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Children’s Hospital of Philadelphia receives funding for pediatric HHT patients

HHT providers at the Children’s Hospital of Philadelphia receive funding from the Department of Pediatrics Chair’s Initiative to increase clinical and research excellence for pediatric HHT patients.

I had the opportunity to visit our pediatric team at the Children’s Hospital of Philadelphia (CHOP) while in town for a conference. The team was awarded an internal grant of $200,000, and we wanted to highlight the work they propose to do with this project.

Dr. Lauren Beslow (Neurology) kindly volunteered to give me a tour of CHOP. This children’s hospital is one of the most beautiful I’ve seen and is completely designed with kids in mind. Carefully chosen artwork that is cheerfully representative of children with all kinds of abilities, lit-up sculptures of brains, sensory mats on the floor, tabletops with pieces that spin, bookshelves with free books to take home, and colors everywhere truly make CHOP seem like a giant play area where you happen to see a healthcare provider. As a parent to children with HHT, it makes me truly thankful for the efforts made to make children feel as at-ease as possible during potentially difficult times.

Of course, having a cheerful environment helps, but what the providers are doing within that environment is the critical piece. The CHOP HHT team is using their award to improve care for HHT patients by focusing on 4 different areas. Dr. Alex Borst (Hematology) described this 4-prong approach as focusing on 1) their clinical program, 2) addressing health disparities, 3) research, and 4) providing education to other clinicians in the hospital system.

Dr. Borst: “In the clinical program, we are really trying to build up our multidisciplinary team and have a coordinator to help with scheduling visits and imaging for patients and their families as well as to work on a clinical database for our patients. As part of this effort, we are also hoping to address the health disparities that we know exist in HHT and other rare diseases by working on building a telehealth program as well as tracking some of the racial, social, and economic disparities that affect care for our patient population. From the research side, we are engaged in several different projects. We will obtain additional genomic data, both from resected AVM tissue we have access to through a neurosurgical biobank with Dr. Shih-Shan Chen [Neurosurgery], as well as sequencing for patients that don’t have a known genetic variant. From the education side, we are working on QI [Quality Improvement] projects to ensure we identify all the children who need to be tested and screened for HHT.”

Dr. Beslow: “One of the QI projects will be to add alerts in our medical record for certain subspecialties who may evaluate children with symptoms of HHT like epistaxis in ENT or in hematology clinics. Frequent epistaxis or a history of intervention for epistaxis will prompt a few other questions that will prompt the provider to consider whether the child might have HHT and then direct the provider to our HHT clinic, if appropriate. We have certainly had patients that were seeking treatment for nose bleeds, including cautery, and were not recognized as having HHT. Then, the child presented later with brain hemorrhage from AVM rupture. We are hoping to identify those children so they can be screened for organ AVMs before there are complications.”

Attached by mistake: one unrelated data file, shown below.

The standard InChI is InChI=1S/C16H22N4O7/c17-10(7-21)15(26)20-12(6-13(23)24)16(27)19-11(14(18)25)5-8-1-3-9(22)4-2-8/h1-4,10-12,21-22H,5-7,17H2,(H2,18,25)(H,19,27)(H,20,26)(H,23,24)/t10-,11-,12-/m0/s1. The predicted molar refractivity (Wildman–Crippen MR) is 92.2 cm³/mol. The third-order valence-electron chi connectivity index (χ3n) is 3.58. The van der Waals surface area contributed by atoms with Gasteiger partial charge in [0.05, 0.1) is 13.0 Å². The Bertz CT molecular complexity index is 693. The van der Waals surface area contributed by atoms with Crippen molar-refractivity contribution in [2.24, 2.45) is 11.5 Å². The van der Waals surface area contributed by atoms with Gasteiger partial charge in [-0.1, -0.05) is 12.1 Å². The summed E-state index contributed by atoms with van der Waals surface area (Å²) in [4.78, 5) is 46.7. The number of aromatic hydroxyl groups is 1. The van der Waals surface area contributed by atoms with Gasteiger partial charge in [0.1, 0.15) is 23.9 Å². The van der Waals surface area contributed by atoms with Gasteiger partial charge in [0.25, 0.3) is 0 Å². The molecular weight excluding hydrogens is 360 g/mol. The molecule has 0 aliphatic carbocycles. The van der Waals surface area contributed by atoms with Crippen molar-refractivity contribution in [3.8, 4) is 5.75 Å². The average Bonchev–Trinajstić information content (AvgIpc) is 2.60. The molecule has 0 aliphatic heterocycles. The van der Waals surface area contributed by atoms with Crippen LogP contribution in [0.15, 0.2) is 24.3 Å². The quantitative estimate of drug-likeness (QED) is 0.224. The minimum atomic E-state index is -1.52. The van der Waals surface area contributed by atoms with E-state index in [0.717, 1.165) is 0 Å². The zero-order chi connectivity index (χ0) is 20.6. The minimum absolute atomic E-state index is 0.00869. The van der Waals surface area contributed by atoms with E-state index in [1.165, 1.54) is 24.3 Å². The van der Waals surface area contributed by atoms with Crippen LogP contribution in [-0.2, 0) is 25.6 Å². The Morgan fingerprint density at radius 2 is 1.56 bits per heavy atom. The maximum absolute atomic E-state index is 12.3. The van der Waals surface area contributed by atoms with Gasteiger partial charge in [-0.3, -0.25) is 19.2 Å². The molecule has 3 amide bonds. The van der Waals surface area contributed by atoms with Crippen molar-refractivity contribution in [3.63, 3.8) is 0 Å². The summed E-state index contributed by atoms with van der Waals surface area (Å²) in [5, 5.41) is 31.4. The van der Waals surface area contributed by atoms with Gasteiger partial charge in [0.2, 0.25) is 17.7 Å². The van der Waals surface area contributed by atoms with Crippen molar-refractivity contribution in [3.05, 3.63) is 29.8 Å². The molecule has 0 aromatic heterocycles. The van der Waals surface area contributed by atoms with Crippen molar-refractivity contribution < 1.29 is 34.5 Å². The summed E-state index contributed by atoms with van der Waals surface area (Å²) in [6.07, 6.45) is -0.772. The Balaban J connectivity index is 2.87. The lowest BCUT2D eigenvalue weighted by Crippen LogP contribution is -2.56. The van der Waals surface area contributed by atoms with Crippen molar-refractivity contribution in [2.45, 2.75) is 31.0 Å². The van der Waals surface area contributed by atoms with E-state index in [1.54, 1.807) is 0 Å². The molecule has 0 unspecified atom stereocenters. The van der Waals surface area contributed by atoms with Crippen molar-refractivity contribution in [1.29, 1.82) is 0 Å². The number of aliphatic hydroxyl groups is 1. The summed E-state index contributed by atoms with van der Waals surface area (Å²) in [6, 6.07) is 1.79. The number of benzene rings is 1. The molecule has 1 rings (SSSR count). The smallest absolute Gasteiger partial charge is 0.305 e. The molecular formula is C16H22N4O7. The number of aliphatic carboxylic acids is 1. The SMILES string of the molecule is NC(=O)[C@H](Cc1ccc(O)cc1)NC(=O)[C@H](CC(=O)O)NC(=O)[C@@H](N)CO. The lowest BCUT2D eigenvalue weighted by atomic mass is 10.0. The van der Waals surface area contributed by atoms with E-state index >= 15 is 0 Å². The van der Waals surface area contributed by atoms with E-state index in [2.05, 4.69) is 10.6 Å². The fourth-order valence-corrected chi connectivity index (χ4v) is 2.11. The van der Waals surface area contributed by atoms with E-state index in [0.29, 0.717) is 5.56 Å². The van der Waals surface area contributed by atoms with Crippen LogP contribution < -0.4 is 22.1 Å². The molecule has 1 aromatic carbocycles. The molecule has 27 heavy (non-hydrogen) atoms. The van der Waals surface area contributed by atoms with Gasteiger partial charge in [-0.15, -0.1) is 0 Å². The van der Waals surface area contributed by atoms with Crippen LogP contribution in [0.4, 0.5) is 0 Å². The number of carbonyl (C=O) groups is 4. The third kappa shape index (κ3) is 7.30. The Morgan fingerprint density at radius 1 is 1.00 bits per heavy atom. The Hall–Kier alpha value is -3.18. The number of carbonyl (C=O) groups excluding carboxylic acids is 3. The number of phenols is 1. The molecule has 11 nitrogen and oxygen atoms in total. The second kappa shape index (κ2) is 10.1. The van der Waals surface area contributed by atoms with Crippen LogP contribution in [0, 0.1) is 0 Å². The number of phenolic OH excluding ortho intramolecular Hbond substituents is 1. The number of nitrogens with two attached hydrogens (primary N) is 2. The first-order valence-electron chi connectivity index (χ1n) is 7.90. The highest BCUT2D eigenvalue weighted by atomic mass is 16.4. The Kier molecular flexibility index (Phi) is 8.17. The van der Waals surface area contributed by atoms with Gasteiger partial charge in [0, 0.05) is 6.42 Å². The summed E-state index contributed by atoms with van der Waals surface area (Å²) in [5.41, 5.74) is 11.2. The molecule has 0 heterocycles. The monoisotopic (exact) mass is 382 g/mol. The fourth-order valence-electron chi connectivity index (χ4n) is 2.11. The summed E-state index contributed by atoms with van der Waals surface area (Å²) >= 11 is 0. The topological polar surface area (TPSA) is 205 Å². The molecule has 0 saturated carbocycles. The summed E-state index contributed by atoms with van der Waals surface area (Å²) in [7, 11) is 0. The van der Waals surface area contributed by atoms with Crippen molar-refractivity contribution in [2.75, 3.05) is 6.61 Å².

I interjected at this point to emphasize the importance of this particular project. We have all encountered healthcare providers who are not familiar with HHT. It is important to have HHT awareness and education for all clinicians, but also to be realistic about their human ability to recall symptoms of 7,000 different rare diseases should they encounter them. A tool like this would be an amazing implementation to probe further into the history of nose bleeding. The impact would be education for clinicians, potential earlier diagnosis of HHT, and screening/intervention prior to a catastrophic event like an AVM rupture.

Dr. Beslow agreed and continued. “The mainstay of our clinical program is providing truly comprehensive care, so families do not have to come to the hospital for multiple appointments. We typically first have an appointment with Dr. Borst from hematology, me from neurology, Allison Britt, our genetic counselor. If the patient’s genetic testing is positive, we will then set up screening tests with contrast MRI, MRA, and contrast echocardiogram along with our cardiologist, Dr. Goldmuntz, who will see the patient after the echo to review those results. What we are hoping is that if we are able to build up telehealth, we can even do testing for patients before they come for their visits.”

Congrats to the team at CHOP on their award, and we all look forward to hearing about the successes of your initiatives!

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